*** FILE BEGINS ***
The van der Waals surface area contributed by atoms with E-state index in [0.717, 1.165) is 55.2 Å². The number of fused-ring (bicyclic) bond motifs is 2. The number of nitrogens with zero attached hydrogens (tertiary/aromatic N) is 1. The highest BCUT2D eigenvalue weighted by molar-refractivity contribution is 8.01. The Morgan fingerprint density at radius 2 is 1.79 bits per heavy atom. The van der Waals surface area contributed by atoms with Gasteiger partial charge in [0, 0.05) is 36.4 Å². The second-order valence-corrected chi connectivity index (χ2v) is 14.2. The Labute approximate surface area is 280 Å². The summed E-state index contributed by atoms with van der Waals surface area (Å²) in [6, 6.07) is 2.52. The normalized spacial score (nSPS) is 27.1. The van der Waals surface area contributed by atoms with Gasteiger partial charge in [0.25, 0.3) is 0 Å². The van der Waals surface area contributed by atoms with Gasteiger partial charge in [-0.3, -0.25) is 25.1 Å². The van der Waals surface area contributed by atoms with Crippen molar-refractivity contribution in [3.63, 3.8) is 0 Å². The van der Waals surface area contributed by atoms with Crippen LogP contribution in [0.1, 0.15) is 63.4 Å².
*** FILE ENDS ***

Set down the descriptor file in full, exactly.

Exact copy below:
The van der Waals surface area contributed by atoms with E-state index in [0.717, 1.165) is 55.2 Å². The number of fused-ring (bicyclic) bond motifs is 2. The number of nitrogens with zero attached hydrogens (tertiary/aromatic N) is 1. The highest BCUT2D eigenvalue weighted by molar-refractivity contribution is 8.01. The Morgan fingerprint density at radius 2 is 1.79 bits per heavy atom. The van der Waals surface area contributed by atoms with Gasteiger partial charge in [0, 0.05) is 36.4 Å². The second-order valence-corrected chi connectivity index (χ2v) is 14.2. The Labute approximate surface area is 280 Å². The summed E-state index contributed by atoms with van der Waals surface area (Å²) in [6, 6.07) is 2.52. The normalized spacial score (nSPS) is 27.1. The van der Waals surface area contributed by atoms with Gasteiger partial charge in [0.25, 0.3) is 0 Å². The van der Waals surface area contributed by atoms with Gasteiger partial charge in [-0.3, -0.25) is 25.1 Å². The van der Waals surface area contributed by atoms with Crippen molar-refractivity contribution in [3.63, 3.8) is 0 Å². The van der Waals surface area contributed by atoms with Crippen LogP contribution in [0.1, 0.15) is 63.4 Å².